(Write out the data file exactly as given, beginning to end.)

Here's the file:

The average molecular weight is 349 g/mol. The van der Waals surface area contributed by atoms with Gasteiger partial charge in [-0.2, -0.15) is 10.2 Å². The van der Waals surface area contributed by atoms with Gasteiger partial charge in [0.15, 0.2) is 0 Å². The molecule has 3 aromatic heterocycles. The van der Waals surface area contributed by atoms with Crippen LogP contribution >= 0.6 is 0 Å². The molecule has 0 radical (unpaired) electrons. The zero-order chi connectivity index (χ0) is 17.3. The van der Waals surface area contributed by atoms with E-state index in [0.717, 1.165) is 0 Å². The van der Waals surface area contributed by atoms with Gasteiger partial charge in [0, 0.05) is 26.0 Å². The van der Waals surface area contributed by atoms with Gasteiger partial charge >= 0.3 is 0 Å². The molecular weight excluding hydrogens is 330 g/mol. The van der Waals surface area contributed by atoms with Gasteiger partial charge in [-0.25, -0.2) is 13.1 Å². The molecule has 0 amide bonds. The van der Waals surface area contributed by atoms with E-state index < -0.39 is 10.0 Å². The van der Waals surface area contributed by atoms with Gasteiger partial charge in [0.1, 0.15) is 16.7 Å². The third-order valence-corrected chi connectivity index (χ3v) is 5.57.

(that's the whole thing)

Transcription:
The average molecular weight is 349 g/mol. The van der Waals surface area contributed by atoms with Gasteiger partial charge in [-0.2, -0.15) is 10.2 Å². The van der Waals surface area contributed by atoms with Gasteiger partial charge in [0.15, 0.2) is 0 Å². The molecule has 3 aromatic heterocycles. The van der Waals surface area contributed by atoms with Crippen LogP contribution >= 0.6 is 0 Å². The molecule has 0 radical (unpaired) electrons. The zero-order chi connectivity index (χ0) is 17.3. The van der Waals surface area contributed by atoms with E-state index in [0.717, 1.165) is 0 Å². The van der Waals surface area contributed by atoms with Gasteiger partial charge in [0, 0.05) is 26.0 Å². The van der Waals surface area contributed by atoms with Gasteiger partial charge >= 0.3 is 0 Å². The molecular weight excluding hydrogens is 330 g/mol. The van der Waals surface area contributed by atoms with Gasteiger partial charge in [-0.25, -0.2) is 13.1 Å². The molecule has 0 amide bonds. The van der Waals surface area contributed by atoms with E-state index < -0.39 is 10.0 Å². The van der Waals surface area contributed by atoms with Gasteiger partial charge in [0.1, 0.15) is 16.7 Å². The third-order valence-corrected chi connectivity index (χ3v) is 5.57.